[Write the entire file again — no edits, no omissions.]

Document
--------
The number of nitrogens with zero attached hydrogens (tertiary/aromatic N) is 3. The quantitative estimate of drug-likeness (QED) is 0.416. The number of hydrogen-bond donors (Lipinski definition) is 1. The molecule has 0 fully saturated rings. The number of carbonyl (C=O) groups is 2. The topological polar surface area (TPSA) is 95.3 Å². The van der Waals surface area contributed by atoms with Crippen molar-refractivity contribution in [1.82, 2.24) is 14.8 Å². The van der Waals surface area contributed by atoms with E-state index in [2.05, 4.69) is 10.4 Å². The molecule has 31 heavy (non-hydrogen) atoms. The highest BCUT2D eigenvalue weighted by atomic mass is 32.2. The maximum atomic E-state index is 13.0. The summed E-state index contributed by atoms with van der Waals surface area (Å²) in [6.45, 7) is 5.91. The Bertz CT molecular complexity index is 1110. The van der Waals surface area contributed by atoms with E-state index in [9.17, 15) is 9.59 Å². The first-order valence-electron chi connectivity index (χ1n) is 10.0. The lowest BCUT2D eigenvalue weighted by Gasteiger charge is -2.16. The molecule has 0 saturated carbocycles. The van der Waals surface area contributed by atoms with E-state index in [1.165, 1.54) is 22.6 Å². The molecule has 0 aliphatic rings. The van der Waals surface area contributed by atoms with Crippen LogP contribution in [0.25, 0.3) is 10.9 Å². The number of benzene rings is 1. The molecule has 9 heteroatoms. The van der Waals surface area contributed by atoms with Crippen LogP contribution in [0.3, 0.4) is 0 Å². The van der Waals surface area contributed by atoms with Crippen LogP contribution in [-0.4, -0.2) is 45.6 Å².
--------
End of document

The number of nitrogens with zero attached hydrogens (tertiary/aromatic N) is 3. The quantitative estimate of drug-likeness (QED) is 0.416. The number of hydrogen-bond donors (Lipinski definition) is 1. The molecule has 0 fully saturated rings. The number of carbonyl (C=O) groups is 2. The topological polar surface area (TPSA) is 95.3 Å². The van der Waals surface area contributed by atoms with Crippen molar-refractivity contribution in [1.82, 2.24) is 14.8 Å². The van der Waals surface area contributed by atoms with E-state index in [2.05, 4.69) is 10.4 Å². The molecule has 31 heavy (non-hydrogen) atoms. The highest BCUT2D eigenvalue weighted by atomic mass is 32.2. The maximum atomic E-state index is 13.0. The summed E-state index contributed by atoms with van der Waals surface area (Å²) in [6.45, 7) is 5.91. The Bertz CT molecular complexity index is 1110. The van der Waals surface area contributed by atoms with E-state index in [9.17, 15) is 9.59 Å². The first-order valence-electron chi connectivity index (χ1n) is 10.0. The lowest BCUT2D eigenvalue weighted by Gasteiger charge is -2.16. The molecule has 0 saturated carbocycles. The van der Waals surface area contributed by atoms with E-state index in [1.165, 1.54) is 22.6 Å². The molecule has 0 aliphatic rings. The van der Waals surface area contributed by atoms with Crippen LogP contribution in [0.25, 0.3) is 10.9 Å². The number of benzene rings is 1. The molecule has 9 heteroatoms. The van der Waals surface area contributed by atoms with Crippen LogP contribution in [0.3, 0.4) is 0 Å². The van der Waals surface area contributed by atoms with Crippen LogP contribution in [-0.4, -0.2) is 45.6 Å².